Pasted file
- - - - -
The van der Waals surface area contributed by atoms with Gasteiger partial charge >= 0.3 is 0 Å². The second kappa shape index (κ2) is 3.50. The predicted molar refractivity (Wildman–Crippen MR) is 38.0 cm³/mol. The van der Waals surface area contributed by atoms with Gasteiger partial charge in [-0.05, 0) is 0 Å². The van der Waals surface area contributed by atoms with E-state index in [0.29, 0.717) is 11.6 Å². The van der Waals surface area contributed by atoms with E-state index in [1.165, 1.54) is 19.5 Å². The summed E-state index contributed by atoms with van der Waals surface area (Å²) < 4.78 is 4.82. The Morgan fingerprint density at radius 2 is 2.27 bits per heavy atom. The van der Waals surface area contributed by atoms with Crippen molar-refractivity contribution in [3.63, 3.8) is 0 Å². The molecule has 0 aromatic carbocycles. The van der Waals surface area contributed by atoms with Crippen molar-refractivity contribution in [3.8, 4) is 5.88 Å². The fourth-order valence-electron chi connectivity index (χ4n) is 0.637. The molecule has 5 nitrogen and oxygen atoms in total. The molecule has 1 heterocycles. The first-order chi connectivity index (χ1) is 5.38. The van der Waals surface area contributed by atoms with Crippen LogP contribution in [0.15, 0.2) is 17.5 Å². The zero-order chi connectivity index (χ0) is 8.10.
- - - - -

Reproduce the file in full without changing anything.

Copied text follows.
The van der Waals surface area contributed by atoms with Gasteiger partial charge >= 0.3 is 0 Å². The second kappa shape index (κ2) is 3.50. The predicted molar refractivity (Wildman–Crippen MR) is 38.0 cm³/mol. The van der Waals surface area contributed by atoms with Gasteiger partial charge in [-0.05, 0) is 0 Å². The van der Waals surface area contributed by atoms with E-state index in [0.29, 0.717) is 11.6 Å². The van der Waals surface area contributed by atoms with E-state index in [1.165, 1.54) is 19.5 Å². The summed E-state index contributed by atoms with van der Waals surface area (Å²) < 4.78 is 4.82. The Morgan fingerprint density at radius 2 is 2.27 bits per heavy atom. The van der Waals surface area contributed by atoms with Crippen molar-refractivity contribution in [3.63, 3.8) is 0 Å². The molecule has 0 aromatic carbocycles. The van der Waals surface area contributed by atoms with Crippen molar-refractivity contribution in [3.8, 4) is 5.88 Å². The fourth-order valence-electron chi connectivity index (χ4n) is 0.637. The molecule has 5 nitrogen and oxygen atoms in total. The molecule has 1 heterocycles. The first-order chi connectivity index (χ1) is 5.38. The van der Waals surface area contributed by atoms with Crippen LogP contribution in [0.15, 0.2) is 17.5 Å². The zero-order chi connectivity index (χ0) is 8.10.